Yesh Atid Party v. Prime Minister

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HCJ 3132/15
Yesh Atid Party v. Prime Minister
Decided:
April 13, 2016
Type:
ABSTRACT

The petition challenged the authority of the Prime Minister to serve simultaneously as a minister responsible for a ministry under Basic Law: The Government. The Petitioners argued that the Basic Law does not empower the Prime Minister to serve simultaneously as a minister, due to the omission of sec. 33(d), which was part of the prior Basic Law: The Government of 1992, from the current Basic Law established in 2001 (hereinafter: the current Basic Law). The said provision expressly stated that “The Prime Minister may also function as a Minister appointed over an office”. The Petitioner also pointed to sec. 24 of the current Basic Law, which provides for situations in which the Prime Minister may temporarily serve as an acting minister.

 

The High Court of Justice (President Naor, with Deputy President Rubinstein and Justices Joubran and Hendel concurring, and Justice Melcer dissenting) denied the Petition, holding:

 

Per President Naor: Purposive interpretation of the current Basic Law shows that the Prime Minister has the authority to serve simultaneously as a minister. The current Basic Law is silent on the issue of the Prime Minister’s authority to serve as a minister responsible for a ministry. The Basic Law’s silence does not constitute a negative constitutional arrangement that denies the Prime Minister authority for parallel service, but rather constitutes a positive constitutional implication. The silence of the current Basic Law is not intended to deny the Prime Minister authority to serve simultaneously as a minister. This interpretive conclusion is required by the purposes grounding the current Basic Law.

 

The Knesset, as a constituent authority, cannot be ascribed the desire to prevent the Prime Minister from serving as a minister. The practice of the Prime Minister appointing himself as a minister has been adopted since the earliest days of the State. It was invoked even after the Basic Law of 1992 entered into force, and even after its repeal and the entry into force of the current Basic Law. The language of the current Basic Law also provides no support for the Petitioner’s approach. The arrangement under sec. 24 of the current Basic Law, which concerns the temporary appointment of an acting minister, does not indicate an intention to deny the Prime Minister authority to appoint himself as a minister in an additional ministry, nor does it indicate any material change in the accepted practice. The provision in regard to serving as a temporary acting minister was also included in the prior Basic Law. It treats of a focused, specific aspect that does not affect the issue of a permanent appointment of the Prime Minister as a minister. Moreover, the full range of the Prime Minister’s authority should be examined from a broad perspective, and in a manner that acknowledges the Prime Minister’s authority to make a permanent appointment, along with other particular powers established by the legislature. In addition, when the Basic Law sought to exclude the Prime Minister from the scope of the term “minister”, it did so expressly.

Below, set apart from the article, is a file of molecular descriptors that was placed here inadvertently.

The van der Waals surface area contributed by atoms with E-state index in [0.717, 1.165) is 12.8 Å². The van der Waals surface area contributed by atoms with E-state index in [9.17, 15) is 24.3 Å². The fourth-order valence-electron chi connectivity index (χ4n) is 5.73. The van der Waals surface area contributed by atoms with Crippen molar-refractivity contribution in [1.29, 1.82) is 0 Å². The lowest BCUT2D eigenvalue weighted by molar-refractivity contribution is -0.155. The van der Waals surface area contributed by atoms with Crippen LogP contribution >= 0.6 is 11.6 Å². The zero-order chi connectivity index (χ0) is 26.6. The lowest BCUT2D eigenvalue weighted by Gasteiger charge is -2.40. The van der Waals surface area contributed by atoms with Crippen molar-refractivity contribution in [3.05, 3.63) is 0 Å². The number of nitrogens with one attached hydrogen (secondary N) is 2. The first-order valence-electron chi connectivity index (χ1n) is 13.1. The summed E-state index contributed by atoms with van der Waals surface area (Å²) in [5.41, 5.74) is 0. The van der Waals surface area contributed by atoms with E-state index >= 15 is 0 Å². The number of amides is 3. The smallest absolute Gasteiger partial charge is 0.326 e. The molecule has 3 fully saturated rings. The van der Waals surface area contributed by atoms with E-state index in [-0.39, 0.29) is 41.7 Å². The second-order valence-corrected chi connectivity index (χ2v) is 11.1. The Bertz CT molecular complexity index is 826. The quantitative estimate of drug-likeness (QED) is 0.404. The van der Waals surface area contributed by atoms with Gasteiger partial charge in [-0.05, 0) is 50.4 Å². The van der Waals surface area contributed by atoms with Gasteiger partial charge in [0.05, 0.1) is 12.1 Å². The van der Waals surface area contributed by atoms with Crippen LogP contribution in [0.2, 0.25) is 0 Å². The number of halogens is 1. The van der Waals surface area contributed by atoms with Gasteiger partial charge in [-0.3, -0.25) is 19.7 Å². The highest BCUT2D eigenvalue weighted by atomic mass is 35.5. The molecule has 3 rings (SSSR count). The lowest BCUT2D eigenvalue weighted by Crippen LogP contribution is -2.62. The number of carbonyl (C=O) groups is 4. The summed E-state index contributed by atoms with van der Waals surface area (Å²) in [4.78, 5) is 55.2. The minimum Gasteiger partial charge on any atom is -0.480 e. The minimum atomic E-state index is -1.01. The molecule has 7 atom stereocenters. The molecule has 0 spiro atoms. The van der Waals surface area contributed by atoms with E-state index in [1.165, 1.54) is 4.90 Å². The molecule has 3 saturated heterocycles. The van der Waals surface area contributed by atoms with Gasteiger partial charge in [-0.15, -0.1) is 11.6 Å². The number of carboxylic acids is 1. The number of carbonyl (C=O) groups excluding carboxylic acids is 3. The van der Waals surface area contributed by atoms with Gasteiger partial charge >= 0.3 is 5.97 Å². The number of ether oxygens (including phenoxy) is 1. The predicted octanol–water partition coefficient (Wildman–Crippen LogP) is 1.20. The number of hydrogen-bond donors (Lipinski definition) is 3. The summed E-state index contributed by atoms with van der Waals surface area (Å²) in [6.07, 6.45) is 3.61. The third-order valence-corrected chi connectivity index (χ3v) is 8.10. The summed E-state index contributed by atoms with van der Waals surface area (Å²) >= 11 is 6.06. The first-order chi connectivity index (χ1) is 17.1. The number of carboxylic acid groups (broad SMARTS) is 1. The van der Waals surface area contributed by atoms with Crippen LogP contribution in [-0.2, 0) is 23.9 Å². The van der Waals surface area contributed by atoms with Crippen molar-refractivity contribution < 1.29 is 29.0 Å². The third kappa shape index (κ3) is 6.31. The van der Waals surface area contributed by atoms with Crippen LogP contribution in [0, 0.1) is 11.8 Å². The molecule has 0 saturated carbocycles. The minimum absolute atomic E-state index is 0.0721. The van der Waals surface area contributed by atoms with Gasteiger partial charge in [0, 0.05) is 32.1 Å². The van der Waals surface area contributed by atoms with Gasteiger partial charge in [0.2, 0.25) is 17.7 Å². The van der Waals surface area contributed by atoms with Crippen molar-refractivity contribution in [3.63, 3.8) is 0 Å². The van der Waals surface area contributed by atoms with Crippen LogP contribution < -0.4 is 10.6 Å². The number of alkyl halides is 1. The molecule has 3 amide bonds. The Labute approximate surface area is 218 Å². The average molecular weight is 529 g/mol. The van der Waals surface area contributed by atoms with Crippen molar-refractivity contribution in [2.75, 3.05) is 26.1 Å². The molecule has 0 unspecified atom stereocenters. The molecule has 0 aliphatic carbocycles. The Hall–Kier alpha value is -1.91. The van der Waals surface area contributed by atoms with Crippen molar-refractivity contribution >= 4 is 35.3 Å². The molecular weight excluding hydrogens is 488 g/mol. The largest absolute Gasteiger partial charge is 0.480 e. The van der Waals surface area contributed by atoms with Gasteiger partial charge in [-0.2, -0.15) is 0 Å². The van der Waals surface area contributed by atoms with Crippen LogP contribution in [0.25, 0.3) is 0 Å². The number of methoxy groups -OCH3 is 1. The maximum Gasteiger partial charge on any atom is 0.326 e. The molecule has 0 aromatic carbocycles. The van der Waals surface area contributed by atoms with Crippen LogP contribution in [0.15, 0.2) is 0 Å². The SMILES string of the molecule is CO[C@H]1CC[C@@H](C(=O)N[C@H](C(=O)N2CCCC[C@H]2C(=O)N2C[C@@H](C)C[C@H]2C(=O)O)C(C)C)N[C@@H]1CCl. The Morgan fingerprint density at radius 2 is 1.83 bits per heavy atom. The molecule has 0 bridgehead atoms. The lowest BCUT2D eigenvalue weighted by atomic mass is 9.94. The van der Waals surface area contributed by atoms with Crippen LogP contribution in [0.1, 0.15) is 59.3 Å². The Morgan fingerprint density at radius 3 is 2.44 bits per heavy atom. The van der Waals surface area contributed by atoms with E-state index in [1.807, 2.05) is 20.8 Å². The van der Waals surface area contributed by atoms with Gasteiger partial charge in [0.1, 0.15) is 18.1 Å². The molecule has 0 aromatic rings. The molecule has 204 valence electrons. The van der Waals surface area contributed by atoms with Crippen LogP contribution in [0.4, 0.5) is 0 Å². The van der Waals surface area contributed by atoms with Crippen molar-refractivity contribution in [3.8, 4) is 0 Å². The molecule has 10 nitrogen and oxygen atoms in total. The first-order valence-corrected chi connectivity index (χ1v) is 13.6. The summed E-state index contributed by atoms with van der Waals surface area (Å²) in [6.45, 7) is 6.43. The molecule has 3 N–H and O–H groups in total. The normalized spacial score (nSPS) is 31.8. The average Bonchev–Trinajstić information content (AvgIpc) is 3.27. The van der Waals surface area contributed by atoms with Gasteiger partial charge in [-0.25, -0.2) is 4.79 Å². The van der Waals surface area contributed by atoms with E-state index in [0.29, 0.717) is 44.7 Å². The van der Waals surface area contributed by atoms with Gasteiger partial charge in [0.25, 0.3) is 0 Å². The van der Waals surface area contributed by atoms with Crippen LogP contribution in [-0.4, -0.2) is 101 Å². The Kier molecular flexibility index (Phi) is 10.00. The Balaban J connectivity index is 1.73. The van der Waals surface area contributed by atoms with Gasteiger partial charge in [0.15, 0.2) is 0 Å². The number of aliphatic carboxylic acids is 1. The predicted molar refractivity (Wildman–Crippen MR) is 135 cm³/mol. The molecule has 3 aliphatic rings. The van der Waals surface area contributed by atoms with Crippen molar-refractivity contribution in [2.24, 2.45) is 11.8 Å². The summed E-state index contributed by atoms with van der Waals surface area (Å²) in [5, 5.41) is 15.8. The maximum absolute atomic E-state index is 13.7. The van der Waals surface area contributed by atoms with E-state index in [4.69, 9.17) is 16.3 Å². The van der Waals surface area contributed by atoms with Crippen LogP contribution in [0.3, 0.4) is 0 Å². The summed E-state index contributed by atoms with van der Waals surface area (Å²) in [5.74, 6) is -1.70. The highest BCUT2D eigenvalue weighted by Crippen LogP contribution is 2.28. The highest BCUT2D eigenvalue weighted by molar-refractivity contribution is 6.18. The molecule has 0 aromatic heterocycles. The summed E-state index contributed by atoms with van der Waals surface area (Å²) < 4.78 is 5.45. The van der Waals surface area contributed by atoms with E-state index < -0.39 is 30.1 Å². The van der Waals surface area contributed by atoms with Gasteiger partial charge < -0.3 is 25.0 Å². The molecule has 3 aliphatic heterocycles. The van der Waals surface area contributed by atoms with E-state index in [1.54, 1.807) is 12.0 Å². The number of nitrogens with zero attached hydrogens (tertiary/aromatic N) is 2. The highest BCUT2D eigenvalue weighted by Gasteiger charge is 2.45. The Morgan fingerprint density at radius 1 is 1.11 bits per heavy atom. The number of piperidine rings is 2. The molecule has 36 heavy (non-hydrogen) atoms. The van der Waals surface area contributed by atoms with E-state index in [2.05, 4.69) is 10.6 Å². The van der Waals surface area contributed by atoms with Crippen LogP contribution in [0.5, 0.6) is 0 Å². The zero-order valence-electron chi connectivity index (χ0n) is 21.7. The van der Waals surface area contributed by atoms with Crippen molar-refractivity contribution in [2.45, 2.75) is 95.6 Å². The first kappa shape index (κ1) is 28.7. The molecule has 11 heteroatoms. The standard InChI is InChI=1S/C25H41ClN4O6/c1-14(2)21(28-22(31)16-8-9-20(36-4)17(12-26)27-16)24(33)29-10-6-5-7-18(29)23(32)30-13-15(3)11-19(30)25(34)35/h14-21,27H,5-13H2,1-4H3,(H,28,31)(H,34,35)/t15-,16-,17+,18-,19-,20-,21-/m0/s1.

It is difficult to ascribe to the framers of the current Basic Law an intention to create a negative arrangement in regard to the authority of the Prime Minister. In any case, in interpreting Basic Laws, it is not the subjective purpose, but rather the objective purpose of the current Basic Law that is decisive. That purpose requires an interpretation by which the Prime Minister is authorized to serve simultaneously as a minister responsible for a ministry. One of the objective purposes underlying the current Basic Law: The Government is the Prime Minister’s status as “first among equals” in his government, and as possessing the power to shape his government and assign the roles therein. This is a fundamental concept of our democratic regime, which reflects the constitutional value of the separation of powers.

 

Justice Melcer (dissenting) was of the opinion that Basic Law: The Government does not grant the Prime Minister authority to serve simultaneously as a minister responsible for a ministry, except in the situation provided for under secs. 24(b) and (c) of Basic Law: The Government.

 

In conclusion, in light of the holding that the Prime Minister possesses the authority to hold additional ministerial portfolios, the Petition was denied by the Court majority, subject to the condition (per Deputy President Rubinstein, Justices Melcer and Hendel concurring) that the Court issue a “warning of voidance” granting the Government a period of eight months for an in-depth examination of the subject of parallel service.

JUSTICES
Naor, Miriam Primary Author majority opinion
Rubinstein, Elyakim Author concurrence
Joubran, Salim Author concurrence
Hendel, Neal Author concurrence
Melcer, Hanan Author dissent

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HCJ 3132/15

 

 

Petitioner:                    Yesh Atid Party led by Yair Lapid

 

                                                            v.

 

Respondents:              1. Prime Minister of Israel

                                    2. Attorney General

                                    3. 34th Government of the State of Israel

                                    4. Deputy Minister of Health

                                    5. Deputy Minister of Regional Cooperation